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Lawrence Welk tribute set for Sunday

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entertainment Detroit Lakes, 56501

Detroit Lakes Minnesota 511 Washington Avenue 56501

The Jazz Arts Group of Fargo-Moorhead (JAG) will be performing "Keep a Song in Your Heart," the music of North Dakota's favorite son, Lawrence Welk, this Sunday, Nov. 7 at 1 p.m. in the Ramada Plaza Suites, Fargo.

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There will be a champagne brunch available starting at 11 a.m., at a cost of $20. Concert tickets are $20, call 218-359-4JAZZ (4529) or visit the online website at JazzArtsFM.com.

Lawrence Welk was born in the heavily German town of Strasburg, N.D. One of eight children, he dropped out of school in the fourth grade to work on the farm, and spoke almost nothing but German up until his teen years. He learned to play polka music on his father's accordion, and at age 13, he began performing professionally at local dances and social events.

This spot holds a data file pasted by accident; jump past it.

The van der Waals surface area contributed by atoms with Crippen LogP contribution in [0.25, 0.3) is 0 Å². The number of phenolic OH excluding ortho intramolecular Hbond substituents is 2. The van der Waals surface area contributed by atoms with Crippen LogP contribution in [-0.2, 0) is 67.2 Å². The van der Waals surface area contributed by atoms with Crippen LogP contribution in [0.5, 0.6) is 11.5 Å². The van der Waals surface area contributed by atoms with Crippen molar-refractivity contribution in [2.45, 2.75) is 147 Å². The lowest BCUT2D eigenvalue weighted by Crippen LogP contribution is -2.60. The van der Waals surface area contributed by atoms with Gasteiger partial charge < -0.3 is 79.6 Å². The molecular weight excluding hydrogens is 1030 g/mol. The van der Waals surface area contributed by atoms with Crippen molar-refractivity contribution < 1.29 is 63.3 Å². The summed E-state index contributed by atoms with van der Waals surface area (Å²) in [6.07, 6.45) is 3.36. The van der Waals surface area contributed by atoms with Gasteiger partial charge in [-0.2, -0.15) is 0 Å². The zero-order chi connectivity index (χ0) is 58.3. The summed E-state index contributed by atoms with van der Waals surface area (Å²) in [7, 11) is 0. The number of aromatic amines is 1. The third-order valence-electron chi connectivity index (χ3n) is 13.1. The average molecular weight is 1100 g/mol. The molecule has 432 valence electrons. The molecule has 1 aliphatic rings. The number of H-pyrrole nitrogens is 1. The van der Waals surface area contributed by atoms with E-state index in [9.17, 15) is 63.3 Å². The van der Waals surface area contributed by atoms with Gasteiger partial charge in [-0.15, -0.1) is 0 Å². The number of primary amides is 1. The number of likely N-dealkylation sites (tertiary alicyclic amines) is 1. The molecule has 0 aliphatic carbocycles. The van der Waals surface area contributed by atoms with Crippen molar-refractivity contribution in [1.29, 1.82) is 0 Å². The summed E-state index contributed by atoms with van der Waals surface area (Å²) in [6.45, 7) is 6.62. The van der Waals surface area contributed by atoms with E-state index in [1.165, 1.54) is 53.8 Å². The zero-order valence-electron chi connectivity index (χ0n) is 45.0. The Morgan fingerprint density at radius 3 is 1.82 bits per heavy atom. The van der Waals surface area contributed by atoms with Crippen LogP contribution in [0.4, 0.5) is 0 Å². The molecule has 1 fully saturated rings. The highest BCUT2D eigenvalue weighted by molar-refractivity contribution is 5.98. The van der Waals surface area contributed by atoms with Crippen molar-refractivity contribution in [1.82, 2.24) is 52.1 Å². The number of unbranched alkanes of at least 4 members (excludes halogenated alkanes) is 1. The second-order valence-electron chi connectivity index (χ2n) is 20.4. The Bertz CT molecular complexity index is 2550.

Four years later, he convinced his father to buy him his own accordion; in exchange, he promised to work on the farm until he was 21, and to give all his musical earnings to the family up to that point. Upon turning 21, Welk took up music full-time, playing in various polka and vaudeville-style bands around the area.

He eventually formed his own quartet, the Lawrence Welk Novelty orchestra, and in 1927 decided to head south to New Orleans in search of work. On the way, the group stopped in Yankton, S.D., and was offered a one-week deal to perform on local radio; they were such a success that they were signed to a permanent contract.

Welk and his group, which eventually expanded to a 10-piece ensemble, moved on to gigs in Omaha, Neb., and Chicago, Ill., before making his first successful TV appearance on a late-night talk show in 1951.

The idea of working in television captured Welk's imagination, and led him to move to L.A. the following year. "The Lawrence Welk Show" made its national TV debut in 1955 as a midseason replacement on ABC.

Over the next few years, it amassed enough of a following to become one of the network's most popular shows, making catch phrases out of Welk's oft-repeated "wunnerful, wunnerful" and "ah-one and a-two."

Welk played the roles of host and bandleader, populating his play list with pleasant arrangements of well-established standards and pop hits.

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